Now showing 1 - 10 of 36
  • Publication
    Open Access
    Design for scalability: From a class intervention to a level intervention
    (2014)
    Looi, Chee-Kit
    ;
    ;
    Chia, Gean
    ;
    Kim, Mi Song
    ;
    ;
    Sun, Daner
    Studying teacher enactment of an innovation helps us understand the process of effective spread of a curricular innovation to teachers who have differing levels of content readiness, pedagogical orientations, and different student profiles. Towards this, we explore how different teachers in the same grade level appropriated a common science curriculum enabled by mobile technologies in their classrooms. As curriculum designs are not self-sufficient by themselves, the enactments of the teachers differ in how they leverage on students’ artifacts, how they integrate the technology into the class and in which way they interact with students in a mobile learning setting. We draw implications for the innovative curricula implementation and for teacher professional development of such innovations with the ultimate purpose of scaling and sustaining.
      480  145
  • Publication
    Open Access
    Bringing physical computing to an underserved community in an informal learning space
    (2021)
    Ker, Chin-Lee
    ;
    Bimlesh Wadhwa
    ;
    ;
    Looi, Chee-Kit
    This study investigates how underserved children in the community develop Computational Thinking skills through learning physical computing with the support from older tutor volunteers. The children learned to construct physical computing projects by learning to code the micro:bit, and using various input sensors and controlling output devices. We observed the students and their interaction with the mentors to understand how they develop their Computational Thinking skills as they construct the projects. From our findings, learning with tutors can provide the support in developing Computational Thinking skills in the children.
      92  90
  • Publication
    Open Access
    Towards using computational modeling in learning of physical computing: An observational study in Singapore schools
    (2020) ;
    Bimlesh Wadhwa
    ;
    Lim, Zhao-Xiong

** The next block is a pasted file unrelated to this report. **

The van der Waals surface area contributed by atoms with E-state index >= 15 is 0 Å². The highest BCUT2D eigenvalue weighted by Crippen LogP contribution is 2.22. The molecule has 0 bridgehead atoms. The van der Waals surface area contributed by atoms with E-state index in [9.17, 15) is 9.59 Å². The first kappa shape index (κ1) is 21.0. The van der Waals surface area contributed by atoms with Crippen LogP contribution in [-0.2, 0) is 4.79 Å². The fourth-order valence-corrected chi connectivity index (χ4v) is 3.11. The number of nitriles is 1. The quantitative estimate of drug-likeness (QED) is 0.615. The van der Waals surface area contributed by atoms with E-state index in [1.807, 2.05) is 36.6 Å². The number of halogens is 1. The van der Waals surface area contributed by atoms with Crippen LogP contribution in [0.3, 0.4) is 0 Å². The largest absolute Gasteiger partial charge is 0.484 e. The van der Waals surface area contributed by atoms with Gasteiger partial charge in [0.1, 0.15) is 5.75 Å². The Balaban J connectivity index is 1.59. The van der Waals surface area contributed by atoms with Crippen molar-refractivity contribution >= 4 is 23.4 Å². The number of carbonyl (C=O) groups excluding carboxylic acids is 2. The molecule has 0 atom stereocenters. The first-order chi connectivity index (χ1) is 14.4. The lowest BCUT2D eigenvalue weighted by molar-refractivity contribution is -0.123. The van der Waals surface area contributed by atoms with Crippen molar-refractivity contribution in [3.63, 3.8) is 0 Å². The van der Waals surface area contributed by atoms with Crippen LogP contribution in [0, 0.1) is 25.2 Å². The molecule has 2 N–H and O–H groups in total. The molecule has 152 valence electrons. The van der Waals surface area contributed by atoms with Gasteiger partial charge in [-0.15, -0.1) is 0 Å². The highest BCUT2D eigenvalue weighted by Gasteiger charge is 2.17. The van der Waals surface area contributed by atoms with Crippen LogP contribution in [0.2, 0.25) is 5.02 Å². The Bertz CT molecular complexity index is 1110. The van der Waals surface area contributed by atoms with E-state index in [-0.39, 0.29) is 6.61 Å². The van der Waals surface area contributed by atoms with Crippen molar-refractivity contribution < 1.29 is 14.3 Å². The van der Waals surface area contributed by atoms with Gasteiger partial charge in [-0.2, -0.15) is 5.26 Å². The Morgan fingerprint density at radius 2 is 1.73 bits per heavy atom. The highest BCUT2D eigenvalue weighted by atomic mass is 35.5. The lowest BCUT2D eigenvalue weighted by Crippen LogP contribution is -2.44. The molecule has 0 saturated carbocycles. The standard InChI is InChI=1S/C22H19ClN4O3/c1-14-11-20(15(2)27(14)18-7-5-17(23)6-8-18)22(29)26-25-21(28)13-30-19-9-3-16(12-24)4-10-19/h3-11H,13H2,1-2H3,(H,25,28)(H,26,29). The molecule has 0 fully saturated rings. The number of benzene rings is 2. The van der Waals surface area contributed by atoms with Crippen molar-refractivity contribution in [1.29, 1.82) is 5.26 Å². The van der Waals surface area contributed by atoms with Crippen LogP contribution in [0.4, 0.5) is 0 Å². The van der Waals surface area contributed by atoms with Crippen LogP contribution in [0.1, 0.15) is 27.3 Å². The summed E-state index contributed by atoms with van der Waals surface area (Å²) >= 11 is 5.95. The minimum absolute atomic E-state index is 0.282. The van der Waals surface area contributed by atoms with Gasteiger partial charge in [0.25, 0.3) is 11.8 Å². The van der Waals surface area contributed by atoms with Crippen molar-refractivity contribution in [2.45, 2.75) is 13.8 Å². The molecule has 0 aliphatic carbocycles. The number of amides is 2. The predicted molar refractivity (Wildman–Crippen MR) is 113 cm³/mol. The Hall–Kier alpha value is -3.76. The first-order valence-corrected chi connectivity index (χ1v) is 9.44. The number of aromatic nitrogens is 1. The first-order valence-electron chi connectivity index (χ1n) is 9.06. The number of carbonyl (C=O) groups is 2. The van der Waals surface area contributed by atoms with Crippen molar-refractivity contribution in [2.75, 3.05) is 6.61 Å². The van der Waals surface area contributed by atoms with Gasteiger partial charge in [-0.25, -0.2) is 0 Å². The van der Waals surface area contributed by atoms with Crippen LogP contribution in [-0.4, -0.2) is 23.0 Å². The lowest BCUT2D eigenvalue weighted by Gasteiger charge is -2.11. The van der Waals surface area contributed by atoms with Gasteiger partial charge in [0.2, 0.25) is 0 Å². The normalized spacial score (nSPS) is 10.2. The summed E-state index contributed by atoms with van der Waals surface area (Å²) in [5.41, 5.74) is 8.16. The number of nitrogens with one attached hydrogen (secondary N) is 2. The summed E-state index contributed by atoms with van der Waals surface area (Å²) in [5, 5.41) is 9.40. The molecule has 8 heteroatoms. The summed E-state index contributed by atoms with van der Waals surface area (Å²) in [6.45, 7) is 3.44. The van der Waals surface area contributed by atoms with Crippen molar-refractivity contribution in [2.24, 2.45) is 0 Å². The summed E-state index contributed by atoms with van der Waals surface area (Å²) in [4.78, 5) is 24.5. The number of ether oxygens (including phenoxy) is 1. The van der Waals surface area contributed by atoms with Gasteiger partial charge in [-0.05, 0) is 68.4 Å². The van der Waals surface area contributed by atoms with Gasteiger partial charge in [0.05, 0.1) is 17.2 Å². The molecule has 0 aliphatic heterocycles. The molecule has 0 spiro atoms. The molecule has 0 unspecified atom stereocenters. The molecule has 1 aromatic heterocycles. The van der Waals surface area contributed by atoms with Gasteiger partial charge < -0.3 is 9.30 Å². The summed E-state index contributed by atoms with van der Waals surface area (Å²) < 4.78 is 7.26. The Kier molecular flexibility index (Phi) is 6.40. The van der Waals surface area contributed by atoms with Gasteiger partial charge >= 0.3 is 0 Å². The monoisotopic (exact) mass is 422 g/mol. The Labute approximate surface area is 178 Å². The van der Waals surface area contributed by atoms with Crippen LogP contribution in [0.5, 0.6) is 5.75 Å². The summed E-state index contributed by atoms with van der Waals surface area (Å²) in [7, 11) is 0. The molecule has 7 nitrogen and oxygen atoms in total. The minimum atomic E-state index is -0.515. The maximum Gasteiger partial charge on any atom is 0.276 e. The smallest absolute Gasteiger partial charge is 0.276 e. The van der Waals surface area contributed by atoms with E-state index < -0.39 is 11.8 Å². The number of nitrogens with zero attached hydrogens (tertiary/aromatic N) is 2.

;
    Looi, Chee-Kit
    Coding for students is no longer just constrained to software and screen-based text and graphics. Students today use programmable sensors and microprocessors to solve the problems around them. The purpose of this research is to understand how students conceptualize problems and implement solutions with physical computing. Our study is driven by the following: 1) find out what Computational Thinking (CT) competencies, specifically abstraction, decomposition and algorithmic thinking, can be developed by students and 2) to what level students develop these competencies in carrying out physical computing projects. We closely observe how 41 Grade 7 students developed solutions for problems they identify in the physical world around them. Through doing so, we explore how powerful ideas of CT play a role in a project-approach to physical computing. We believe open-ended exploration through a project-approach in physical computing should reinforce practices where CT skills can grow and flourish. Our findings show that much of students’ interaction with sensors and devices is at pre-CT level, where students simply use pre-existing code fragments or templates. As students gain skills and confidence, they can be explicitly guided to develop CT skills with new projects of their own design justifying their choices. We strongly believe that Computational Modeling (CM) could help students develop their CT skills e.g. abstraction, decomposition, and algorithmic approach much more than the minimally guided syntax driven teaching approaches.
      167  125
  • Publication
    Open Access
    Local evidence synthesis on Information & Communications Technology (ICT) in education
    (Office of Education Research, National Institute of Education, Singapore, 2020) ; ;
    Wu, Longkai
      475  376
  • Publication
    Open Access
    Towards a framework for seamless learning environments
    (2008-06) ;
    Zhang, Baohui
    ;
    So, Hyo-Jeong
    ;
    Looi, Chee-Kit
    ;
    The purpose of this study is to explore the complex nature of Singapore teachers’ beliefs about knowledge and learning and how these beliefs influence pedagogical practices in their classes. This paper presents findings from a large-scale survey study with 1806 teachers in Singapore. Data revealed that while teachers’ beliefs about pedagogies, knowledge and learning were largely consistent, they also believed and practiced both teacher-centered and learner-centered pedagogies and assessment methods.
      295  166
  • Publication
    Open Access
    Extending students’ learning spaces: Technology-supported seamless learning
    (2010-06) ; ;
    So, Hyo-Jeong
    ;
    Toh, Yancy
    ;
    Looi, Chee-Kit